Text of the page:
Home etftrends.com Notes from the Desk: The Resiliency of Corporate Bonds 

Notes from the Desk: The Resiliency of Corporate Bonds 

Last week, bond yields continued their march higher as the markets digested higher inflation surprises and the prospects for higher Treasury issuance. The yield curve shifted higher almost in parallel fashion, with 2Y and 10Y yields rising by 10 basis points each, to 4.99% and 4.62%, respectively. The 30Y bond yield moved higher by 9 basis points to end the week at 4.71%.

We believe a potential catalyst for the US fixed income universe is the Treasury’s Quarterly Refunding Announcement (QRA) next Wednesday on May 1st. Fiscal concerns have become a prime factor for markets due to the tremendous amount of government spending since Covid. At the Treasury’s prior QRA on January 31, it increased its coupon bond issuance amount, while stating that “Based on current projected borrowing needs, the Treasury does not anticipate needing to make any further increases in nominal coupon or FRN auction sizes, beyond those being announced today, for at least the next several quarters.” Next week we will be focused on whether the Treasury alters its coupon bond profile.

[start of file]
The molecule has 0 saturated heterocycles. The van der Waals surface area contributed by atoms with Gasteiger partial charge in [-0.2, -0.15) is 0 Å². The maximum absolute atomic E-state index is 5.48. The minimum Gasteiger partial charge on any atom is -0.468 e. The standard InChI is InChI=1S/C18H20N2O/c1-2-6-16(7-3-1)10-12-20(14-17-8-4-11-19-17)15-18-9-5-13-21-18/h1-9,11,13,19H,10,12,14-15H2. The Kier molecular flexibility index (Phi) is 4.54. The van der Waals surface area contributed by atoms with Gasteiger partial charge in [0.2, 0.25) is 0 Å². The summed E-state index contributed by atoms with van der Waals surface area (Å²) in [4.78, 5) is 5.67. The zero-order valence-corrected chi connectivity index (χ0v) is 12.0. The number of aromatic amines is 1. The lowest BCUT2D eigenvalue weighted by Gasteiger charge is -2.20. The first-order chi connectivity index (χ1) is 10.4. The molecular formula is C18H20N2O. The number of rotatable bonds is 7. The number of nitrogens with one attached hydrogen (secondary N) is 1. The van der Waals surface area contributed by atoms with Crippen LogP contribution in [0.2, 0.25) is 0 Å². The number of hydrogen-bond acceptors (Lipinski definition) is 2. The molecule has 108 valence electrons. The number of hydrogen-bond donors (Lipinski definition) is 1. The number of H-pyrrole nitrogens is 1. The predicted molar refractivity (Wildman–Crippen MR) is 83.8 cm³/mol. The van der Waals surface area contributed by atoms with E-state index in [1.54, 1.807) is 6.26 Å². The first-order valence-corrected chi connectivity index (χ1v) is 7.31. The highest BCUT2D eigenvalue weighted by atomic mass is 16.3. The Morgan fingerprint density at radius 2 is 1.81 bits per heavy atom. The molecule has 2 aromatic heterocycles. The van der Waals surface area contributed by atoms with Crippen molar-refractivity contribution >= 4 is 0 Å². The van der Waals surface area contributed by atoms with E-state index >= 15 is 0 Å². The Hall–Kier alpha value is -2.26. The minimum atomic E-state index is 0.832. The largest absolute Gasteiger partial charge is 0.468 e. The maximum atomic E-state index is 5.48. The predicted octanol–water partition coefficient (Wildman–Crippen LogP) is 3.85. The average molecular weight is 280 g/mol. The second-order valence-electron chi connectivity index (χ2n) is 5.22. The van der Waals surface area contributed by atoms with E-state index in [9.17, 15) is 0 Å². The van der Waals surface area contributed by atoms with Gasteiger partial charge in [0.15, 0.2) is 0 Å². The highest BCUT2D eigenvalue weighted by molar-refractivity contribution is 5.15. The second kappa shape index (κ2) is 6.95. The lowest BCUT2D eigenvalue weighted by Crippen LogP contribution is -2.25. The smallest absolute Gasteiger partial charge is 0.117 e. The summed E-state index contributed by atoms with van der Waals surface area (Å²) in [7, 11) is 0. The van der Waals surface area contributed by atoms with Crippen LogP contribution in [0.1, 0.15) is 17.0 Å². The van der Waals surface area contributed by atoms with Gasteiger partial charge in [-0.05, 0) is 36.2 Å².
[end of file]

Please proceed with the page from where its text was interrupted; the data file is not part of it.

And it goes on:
It’s no doubt that increased coupon bond issuance has been a factor in rising yields, and rising term premium, since January 31, in addition to the repricing of Fed expectations.

The last few weeks have seen the first true “risk off” tone this year, with the S&P 500 experiencing a 3% drawdown last week – the largest drawdown for the index since the Silicon Valley Bank crisis in March 2023. However, corporate credit spreads remain extremely well behaved, with the investment grade corporate spread widening by only 3 basis points on the week and high yield spreads rising by 13 basis points. The all-in yield of corporate bonds is contributing to the stable demand and resiliency of corporates, which will continue until fundamentals weaken markedly through downside surprises in growth and earnings data. The chart below shows the relative yields of investment grade corporate bonds and equities earnings, which explains the continued bid for fixed income amid higher equity volatility.

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